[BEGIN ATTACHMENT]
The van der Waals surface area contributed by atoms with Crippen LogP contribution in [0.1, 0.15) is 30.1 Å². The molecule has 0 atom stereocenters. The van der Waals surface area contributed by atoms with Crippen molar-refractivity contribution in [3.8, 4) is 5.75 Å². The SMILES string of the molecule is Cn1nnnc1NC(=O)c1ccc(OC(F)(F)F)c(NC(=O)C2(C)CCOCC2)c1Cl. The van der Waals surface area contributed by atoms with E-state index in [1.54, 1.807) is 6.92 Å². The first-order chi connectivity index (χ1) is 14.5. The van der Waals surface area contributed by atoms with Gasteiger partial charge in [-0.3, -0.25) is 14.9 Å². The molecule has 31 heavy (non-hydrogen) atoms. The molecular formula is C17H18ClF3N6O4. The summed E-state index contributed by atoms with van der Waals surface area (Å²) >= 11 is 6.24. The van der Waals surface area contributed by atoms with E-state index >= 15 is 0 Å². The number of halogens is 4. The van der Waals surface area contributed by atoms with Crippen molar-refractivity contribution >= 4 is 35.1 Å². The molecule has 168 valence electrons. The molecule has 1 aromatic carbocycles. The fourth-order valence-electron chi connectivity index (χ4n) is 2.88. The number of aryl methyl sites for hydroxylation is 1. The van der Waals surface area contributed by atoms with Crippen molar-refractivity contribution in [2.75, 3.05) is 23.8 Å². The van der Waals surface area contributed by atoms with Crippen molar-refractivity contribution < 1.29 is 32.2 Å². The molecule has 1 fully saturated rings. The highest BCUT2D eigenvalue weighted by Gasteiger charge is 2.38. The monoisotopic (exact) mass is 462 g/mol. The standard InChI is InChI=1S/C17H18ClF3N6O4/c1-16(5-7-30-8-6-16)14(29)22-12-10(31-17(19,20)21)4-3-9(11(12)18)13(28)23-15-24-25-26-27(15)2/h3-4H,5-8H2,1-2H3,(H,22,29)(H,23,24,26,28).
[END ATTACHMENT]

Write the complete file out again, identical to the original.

The van der Waals surface area contributed by atoms with Crippen LogP contribution in [0.1, 0.15) is 30.1 Å². The molecule has 0 atom stereocenters. The van der Waals surface area contributed by atoms with Crippen molar-refractivity contribution in [3.8, 4) is 5.75 Å². The SMILES string of the molecule is Cn1nnnc1NC(=O)c1ccc(OC(F)(F)F)c(NC(=O)C2(C)CCOCC2)c1Cl. The van der Waals surface area contributed by atoms with E-state index in [1.54, 1.807) is 6.92 Å². The first-order chi connectivity index (χ1) is 14.5. The van der Waals surface area contributed by atoms with Gasteiger partial charge in [-0.3, -0.25) is 14.9 Å². The molecule has 31 heavy (non-hydrogen) atoms. The molecular formula is C17H18ClF3N6O4. The summed E-state index contributed by atoms with van der Waals surface area (Å²) >= 11 is 6.24. The van der Waals surface area contributed by atoms with E-state index >= 15 is 0 Å². The number of halogens is 4. The van der Waals surface area contributed by atoms with Crippen molar-refractivity contribution >= 4 is 35.1 Å². The molecule has 168 valence electrons. The molecule has 1 aromatic carbocycles. The fourth-order valence-electron chi connectivity index (χ4n) is 2.88. The number of aryl methyl sites for hydroxylation is 1. The van der Waals surface area contributed by atoms with Crippen molar-refractivity contribution in [2.75, 3.05) is 23.8 Å². The van der Waals surface area contributed by atoms with Crippen molar-refractivity contribution < 1.29 is 32.2 Å². The molecule has 1 fully saturated rings. The highest BCUT2D eigenvalue weighted by Gasteiger charge is 2.38. The monoisotopic (exact) mass is 462 g/mol. The standard InChI is InChI=1S/C17H18ClF3N6O4/c1-16(5-7-30-8-6-16)14(29)22-12-10(31-17(19,20)21)4-3-9(11(12)18)13(28)23-15-24-25-26-27(15)2/h3-4H,5-8H2,1-2H3,(H,22,29)(H,23,24,26,28).